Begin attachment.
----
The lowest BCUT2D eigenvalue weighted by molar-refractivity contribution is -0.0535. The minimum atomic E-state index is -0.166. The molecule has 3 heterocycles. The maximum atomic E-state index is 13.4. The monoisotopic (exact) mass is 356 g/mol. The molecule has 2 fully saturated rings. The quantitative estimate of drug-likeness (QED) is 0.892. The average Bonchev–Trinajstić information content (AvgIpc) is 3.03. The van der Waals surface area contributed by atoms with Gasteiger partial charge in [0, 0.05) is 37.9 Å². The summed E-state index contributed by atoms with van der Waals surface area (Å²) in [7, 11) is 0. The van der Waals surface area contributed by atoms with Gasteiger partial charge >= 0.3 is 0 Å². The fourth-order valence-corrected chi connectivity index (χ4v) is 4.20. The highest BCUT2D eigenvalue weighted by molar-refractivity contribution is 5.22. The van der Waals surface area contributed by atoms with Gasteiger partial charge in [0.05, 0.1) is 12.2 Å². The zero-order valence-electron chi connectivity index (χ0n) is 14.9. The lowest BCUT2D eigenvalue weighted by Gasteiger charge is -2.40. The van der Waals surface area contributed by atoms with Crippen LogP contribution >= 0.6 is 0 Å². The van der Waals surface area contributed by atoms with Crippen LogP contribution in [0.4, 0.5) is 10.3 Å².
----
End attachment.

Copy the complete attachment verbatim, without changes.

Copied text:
The lowest BCUT2D eigenvalue weighted by molar-refractivity contribution is -0.0535. The minimum atomic E-state index is -0.166. The molecule has 3 heterocycles. The maximum atomic E-state index is 13.4. The monoisotopic (exact) mass is 356 g/mol. The molecule has 2 fully saturated rings. The quantitative estimate of drug-likeness (QED) is 0.892. The average Bonchev–Trinajstić information content (AvgIpc) is 3.03. The van der Waals surface area contributed by atoms with Gasteiger partial charge in [0, 0.05) is 37.9 Å². The summed E-state index contributed by atoms with van der Waals surface area (Å²) in [7, 11) is 0. The van der Waals surface area contributed by atoms with Gasteiger partial charge >= 0.3 is 0 Å². The fourth-order valence-corrected chi connectivity index (χ4v) is 4.20. The highest BCUT2D eigenvalue weighted by molar-refractivity contribution is 5.22. The van der Waals surface area contributed by atoms with Gasteiger partial charge in [0.05, 0.1) is 12.2 Å². The zero-order valence-electron chi connectivity index (χ0n) is 14.9. The lowest BCUT2D eigenvalue weighted by Gasteiger charge is -2.40. The van der Waals surface area contributed by atoms with Crippen LogP contribution >= 0.6 is 0 Å². The van der Waals surface area contributed by atoms with Crippen LogP contribution in [0.4, 0.5) is 10.3 Å².